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Wednesday, September 19, 2012

Correspondence Openings

      Obviously with engines being heavily used in CC you can’t play the same lines you might use OTB because some are simply too risky and engines will see right through any ticks and traps. Most high level openings being used these days are super solid and endgames are not unusual. Be prepared to play long games! On most CC sites players are free to consult chess publications or literature in printed or electronic form.
      Stan Vaughn, a well-known correspondence chess player offers the advice that you should NOT take opening variations in opening manuals for granted. He recommends going to the end of the line, set up the position, then check it out on a computer first and try to choose lines that give you the best positions when reaching the middlegame.
      He recommends finding lines that are deceptive, which if you survive will give you, for example, a queenside pawn majority. Unfortunately such judgment is probaly beyond the ability of most of us. Vaughn points out engines do not see that in an endgame 50 moves down the line a pawn majority may give a winning advantage.
      Also, remember game databases are like museums in that they tell you what was popular in the past and many times improvements will have been found. This means a LOT of research, engine analysis and constantly updated opening books and databases are a must. Speaking from experience, a while back against a 25oo-rated CC player I entered a line in which the two year old game played between two highly rated CC players in my DB showed me having a significant advantage. After some 20 moves, in my analysis I found an improvement for Black that turned the tables and gave my opponent the advantage. Of course he found it, too, and I was left struggling for many moves and eventually lost the ending. Better research on my part would have avoided such a situation.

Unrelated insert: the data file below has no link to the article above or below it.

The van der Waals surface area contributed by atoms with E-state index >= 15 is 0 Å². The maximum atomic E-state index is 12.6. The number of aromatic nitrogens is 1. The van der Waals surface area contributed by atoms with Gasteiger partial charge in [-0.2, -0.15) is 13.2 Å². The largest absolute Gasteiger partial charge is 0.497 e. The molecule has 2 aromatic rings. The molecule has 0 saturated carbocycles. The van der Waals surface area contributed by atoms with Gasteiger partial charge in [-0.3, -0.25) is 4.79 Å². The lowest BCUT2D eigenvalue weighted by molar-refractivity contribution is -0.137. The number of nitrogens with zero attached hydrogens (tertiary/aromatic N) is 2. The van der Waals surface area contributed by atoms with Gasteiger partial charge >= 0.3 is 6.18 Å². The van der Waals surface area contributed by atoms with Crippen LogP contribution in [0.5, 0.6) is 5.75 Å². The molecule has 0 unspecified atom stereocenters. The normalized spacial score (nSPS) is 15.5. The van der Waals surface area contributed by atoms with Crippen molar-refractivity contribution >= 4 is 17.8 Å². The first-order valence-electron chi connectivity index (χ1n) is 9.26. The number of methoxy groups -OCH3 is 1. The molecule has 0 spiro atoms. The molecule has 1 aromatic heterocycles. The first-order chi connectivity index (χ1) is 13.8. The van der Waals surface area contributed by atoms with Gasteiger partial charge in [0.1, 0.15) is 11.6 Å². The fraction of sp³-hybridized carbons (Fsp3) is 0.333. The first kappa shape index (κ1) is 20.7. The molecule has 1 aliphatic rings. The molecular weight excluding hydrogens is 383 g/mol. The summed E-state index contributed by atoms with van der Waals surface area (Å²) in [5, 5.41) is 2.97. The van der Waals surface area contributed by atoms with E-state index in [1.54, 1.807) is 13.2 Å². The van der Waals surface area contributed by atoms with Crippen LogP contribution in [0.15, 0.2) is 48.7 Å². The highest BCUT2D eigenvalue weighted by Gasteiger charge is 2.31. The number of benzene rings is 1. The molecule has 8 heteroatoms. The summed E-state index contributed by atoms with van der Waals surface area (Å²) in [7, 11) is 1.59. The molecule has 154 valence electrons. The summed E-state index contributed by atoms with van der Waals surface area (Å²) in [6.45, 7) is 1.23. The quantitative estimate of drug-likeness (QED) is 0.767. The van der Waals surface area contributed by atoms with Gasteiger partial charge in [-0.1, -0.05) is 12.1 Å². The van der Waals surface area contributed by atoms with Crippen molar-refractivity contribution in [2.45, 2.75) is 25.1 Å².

The 7-part ChessBase Workshop series by Steve Lopez on correspondence chess gives a lot of information on correspondence chess and practical examples of opening analysis.  Lopez shows you how to interpret the information Chessbase is giving you. If you don’t have Chessbase you can download the free version from the site. Or, you can apply the principles to the opening book with whatever software you are using.
      One important point the author stresses is ChessBase isn't going to make decisions for you; it's not going to tell you what to play. That's not its purpose, and never was. ChessBase is simply an information storage and retrieval system.

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